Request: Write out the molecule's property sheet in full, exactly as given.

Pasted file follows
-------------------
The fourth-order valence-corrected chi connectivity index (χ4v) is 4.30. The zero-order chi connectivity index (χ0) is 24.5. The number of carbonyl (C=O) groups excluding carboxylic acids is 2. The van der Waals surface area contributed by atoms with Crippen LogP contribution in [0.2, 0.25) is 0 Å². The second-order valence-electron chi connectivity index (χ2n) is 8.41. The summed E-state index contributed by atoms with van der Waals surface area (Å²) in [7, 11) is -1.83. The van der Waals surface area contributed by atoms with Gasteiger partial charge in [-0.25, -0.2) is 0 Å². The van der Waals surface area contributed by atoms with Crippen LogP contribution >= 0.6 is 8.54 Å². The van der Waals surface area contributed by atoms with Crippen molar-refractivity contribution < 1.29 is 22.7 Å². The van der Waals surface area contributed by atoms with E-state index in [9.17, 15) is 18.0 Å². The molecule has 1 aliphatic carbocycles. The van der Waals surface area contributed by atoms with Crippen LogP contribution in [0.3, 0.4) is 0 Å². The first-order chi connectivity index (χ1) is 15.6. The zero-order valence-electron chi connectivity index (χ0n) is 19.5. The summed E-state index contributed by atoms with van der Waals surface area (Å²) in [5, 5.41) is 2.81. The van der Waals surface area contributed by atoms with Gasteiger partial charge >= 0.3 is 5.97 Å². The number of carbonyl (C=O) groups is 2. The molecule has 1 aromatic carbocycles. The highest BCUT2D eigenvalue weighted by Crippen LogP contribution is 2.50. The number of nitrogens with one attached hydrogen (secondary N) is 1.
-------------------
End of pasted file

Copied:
The fourth-order valence-corrected chi connectivity index (χ4v) is 4.30. The zero-order chi connectivity index (χ0) is 24.5. The number of carbonyl (C=O) groups excluding carboxylic acids is 2. The van der Waals surface area contributed by atoms with Crippen LogP contribution in [0.2, 0.25) is 0 Å². The second-order valence-electron chi connectivity index (χ2n) is 8.41. The summed E-state index contributed by atoms with van der Waals surface area (Å²) in [7, 11) is -1.83. The van der Waals surface area contributed by atoms with Gasteiger partial charge in [-0.25, -0.2) is 0 Å². The van der Waals surface area contributed by atoms with Crippen LogP contribution >= 0.6 is 8.54 Å². The van der Waals surface area contributed by atoms with Crippen molar-refractivity contribution < 1.29 is 22.7 Å². The van der Waals surface area contributed by atoms with E-state index in [9.17, 15) is 18.0 Å². The molecule has 1 aliphatic carbocycles. The van der Waals surface area contributed by atoms with Crippen LogP contribution in [0.3, 0.4) is 0 Å². The first-order chi connectivity index (χ1) is 15.6. The zero-order valence-electron chi connectivity index (χ0n) is 19.5. The summed E-state index contributed by atoms with van der Waals surface area (Å²) in [5, 5.41) is 2.81. The van der Waals surface area contributed by atoms with Gasteiger partial charge >= 0.3 is 5.97 Å². The number of carbonyl (C=O) groups is 2. The molecule has 1 aromatic carbocycles. The highest BCUT2D eigenvalue weighted by Crippen LogP contribution is 2.50. The number of nitrogens with one attached hydrogen (secondary N) is 1.